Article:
02205_000_030For the Church to be His Church, there must be a Quorum of the Twelve who hold the keys.
Shortly after the death of President Gordon B. Hinckley, the 14 men, Apostles, who had had conferred upon them the keys of the kingdom, gathered together in the upper room of the temple in order to reorganize the First Presidency of the Church. There was no question about what would be done, no hesitancy. We knew that the senior Apostle was the President of the Church. And in that sacred meeting, Thomas Spencer Monson was sustained by the Quorum of the Twelve Apostles as the President of the Church. He nominated and named his counselors. They likewise were sustained, and they were each ordained and given authority. President Monson was specifically given the authority to exercise all of the priesthood keys of authority. Now, as the scriptures provide, he is the only man on the earth who has the right to exercise all of the keys. But we all hold them as Apostles. There is one man among us called and ordained, and he becomes the President of The Church of Jesus Christ of Latter-day Saints. Already he was and had been sustained for years as a prophet, seer, and revelator.
With President Uchtdorf being called to the First Presidency, there was then a vacancy in the Twelve, and so yesterday we sustained a new member of the Quorum of the Twelve, Elder D. Todd Christofferson. He now joins that sacred brotherhood in that sacred circle, and the circle now stands filled. The calling of an Apostle goes back to the Lord Jesus Christ.
We also sustained a number of Seventies. They have taken their place now. The scriptures provide that it is the responsibility of the Quorum of the Twelve to direct all of the affairs of the Church, and when they need help, they are “to call upon the Seventy … instead of any others.” 1 And now we have eight Quorums of Seventy scattered across the world, more than 300 Seventies, all holding the necessary authority to do whatever the Twelve direct them to do.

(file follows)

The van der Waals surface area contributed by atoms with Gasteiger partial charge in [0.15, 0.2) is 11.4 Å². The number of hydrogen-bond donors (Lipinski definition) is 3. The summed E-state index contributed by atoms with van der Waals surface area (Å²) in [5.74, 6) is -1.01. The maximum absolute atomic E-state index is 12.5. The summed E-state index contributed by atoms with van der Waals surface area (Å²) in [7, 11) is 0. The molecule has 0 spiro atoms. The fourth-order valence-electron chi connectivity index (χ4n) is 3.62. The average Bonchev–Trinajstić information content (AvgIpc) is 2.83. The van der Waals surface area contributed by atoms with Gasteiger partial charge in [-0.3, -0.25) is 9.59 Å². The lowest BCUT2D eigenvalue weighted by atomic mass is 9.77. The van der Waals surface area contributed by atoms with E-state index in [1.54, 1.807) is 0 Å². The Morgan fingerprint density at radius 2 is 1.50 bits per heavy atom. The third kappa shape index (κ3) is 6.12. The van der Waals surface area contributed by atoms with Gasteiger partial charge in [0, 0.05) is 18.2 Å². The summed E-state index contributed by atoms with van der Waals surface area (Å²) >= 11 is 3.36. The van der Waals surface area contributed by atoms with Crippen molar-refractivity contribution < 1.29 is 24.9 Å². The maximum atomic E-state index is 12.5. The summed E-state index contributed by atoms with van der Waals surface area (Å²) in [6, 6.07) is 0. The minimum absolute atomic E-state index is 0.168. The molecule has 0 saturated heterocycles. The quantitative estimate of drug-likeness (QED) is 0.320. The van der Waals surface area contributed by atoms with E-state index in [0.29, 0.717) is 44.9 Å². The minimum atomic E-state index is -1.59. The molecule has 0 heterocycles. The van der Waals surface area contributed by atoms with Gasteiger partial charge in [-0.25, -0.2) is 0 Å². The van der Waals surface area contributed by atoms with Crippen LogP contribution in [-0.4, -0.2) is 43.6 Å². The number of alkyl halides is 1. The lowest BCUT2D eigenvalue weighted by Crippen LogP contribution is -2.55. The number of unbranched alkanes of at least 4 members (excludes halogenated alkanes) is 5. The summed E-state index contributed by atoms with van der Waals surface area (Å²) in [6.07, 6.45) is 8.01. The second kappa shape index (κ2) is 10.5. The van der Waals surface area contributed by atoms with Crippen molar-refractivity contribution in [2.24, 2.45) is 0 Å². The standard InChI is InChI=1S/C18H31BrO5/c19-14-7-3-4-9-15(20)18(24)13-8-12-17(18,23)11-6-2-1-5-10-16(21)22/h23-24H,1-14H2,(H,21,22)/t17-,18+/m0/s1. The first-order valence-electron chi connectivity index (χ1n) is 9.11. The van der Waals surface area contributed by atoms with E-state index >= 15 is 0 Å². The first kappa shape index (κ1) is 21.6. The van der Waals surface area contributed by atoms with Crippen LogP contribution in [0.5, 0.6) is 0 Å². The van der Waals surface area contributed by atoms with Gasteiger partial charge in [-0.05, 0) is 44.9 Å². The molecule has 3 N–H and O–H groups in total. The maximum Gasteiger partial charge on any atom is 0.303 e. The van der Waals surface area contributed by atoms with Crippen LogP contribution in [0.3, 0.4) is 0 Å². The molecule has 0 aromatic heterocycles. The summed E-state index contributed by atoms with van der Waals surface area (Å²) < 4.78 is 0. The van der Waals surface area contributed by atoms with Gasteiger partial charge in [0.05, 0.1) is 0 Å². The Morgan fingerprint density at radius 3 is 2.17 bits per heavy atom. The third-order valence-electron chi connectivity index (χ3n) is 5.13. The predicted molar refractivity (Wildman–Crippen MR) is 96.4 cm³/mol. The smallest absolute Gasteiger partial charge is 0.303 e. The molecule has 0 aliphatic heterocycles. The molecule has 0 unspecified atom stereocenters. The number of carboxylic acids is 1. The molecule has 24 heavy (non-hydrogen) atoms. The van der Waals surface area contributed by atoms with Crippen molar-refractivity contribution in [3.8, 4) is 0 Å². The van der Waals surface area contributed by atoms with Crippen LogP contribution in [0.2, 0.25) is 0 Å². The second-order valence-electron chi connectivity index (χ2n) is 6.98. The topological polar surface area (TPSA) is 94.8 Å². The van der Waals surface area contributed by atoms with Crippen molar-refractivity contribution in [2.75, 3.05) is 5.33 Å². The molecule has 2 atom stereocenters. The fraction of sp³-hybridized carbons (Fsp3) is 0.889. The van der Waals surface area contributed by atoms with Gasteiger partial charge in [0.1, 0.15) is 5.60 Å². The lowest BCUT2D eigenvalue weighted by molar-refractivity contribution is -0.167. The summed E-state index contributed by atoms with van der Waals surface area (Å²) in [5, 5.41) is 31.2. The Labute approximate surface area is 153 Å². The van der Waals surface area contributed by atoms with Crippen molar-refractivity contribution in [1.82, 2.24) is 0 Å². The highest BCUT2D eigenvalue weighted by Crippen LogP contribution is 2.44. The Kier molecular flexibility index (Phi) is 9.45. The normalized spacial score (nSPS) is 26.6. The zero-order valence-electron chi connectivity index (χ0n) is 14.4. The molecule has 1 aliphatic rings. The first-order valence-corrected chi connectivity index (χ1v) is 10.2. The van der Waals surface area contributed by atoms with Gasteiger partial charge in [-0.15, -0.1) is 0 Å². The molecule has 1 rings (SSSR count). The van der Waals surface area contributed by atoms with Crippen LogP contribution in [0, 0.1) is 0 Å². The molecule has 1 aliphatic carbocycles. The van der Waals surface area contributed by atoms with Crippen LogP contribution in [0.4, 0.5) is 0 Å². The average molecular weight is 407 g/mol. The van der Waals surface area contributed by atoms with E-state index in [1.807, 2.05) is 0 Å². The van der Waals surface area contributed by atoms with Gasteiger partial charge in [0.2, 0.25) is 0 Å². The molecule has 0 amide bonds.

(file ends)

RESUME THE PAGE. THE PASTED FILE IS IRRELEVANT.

The Lord Himself set in motion this pattern of administration:
“He went out into a mountain to pray, and continued all night in prayer to God.
“And when it was day, he called unto him his disciples: and of them he chose twelve, whom also he named apostles.” 2
Andrew had heard John speak and ran to his brother Simon and said, “We have found the Messias. …
“… He brought him to Jesus. And when Jesus beheld him, he said, Thou art Simon the son of Jona: thou shalt be called Cephas, which is by interpretation, A stone.” 3
Simon and his brother Andrew were casting nets into the sea; James and John the sons of Zebedee were mending their fishing nets; Philip and Bartholomew; Matthew, a publican, or tax collector; Thomas; James the son of Alphaeus; Simon the Canaanite; Judas the brother of James; and Judas Iscariot—they made up the Quorum of the Twelve. 4
He bid them all, “Come, follow me.” 5
He said to Peter, “I will give unto thee the keys of the kingdom of heaven: and whatsoever thou shalt bind on earth shall be bound in heaven: and whatsoever thou shalt loose on earth shall be loosed in heaven.” 6
And He told the Twelve, “He that believeth on me, the works that I do shall he do also; and greater works than these shall he do; because I go unto my Father.” 7
He gave His Apostles “power and authority over all devils, and to cure diseases. And he sent them to preach the kingdom of God, and to heal the sick … every where.” 8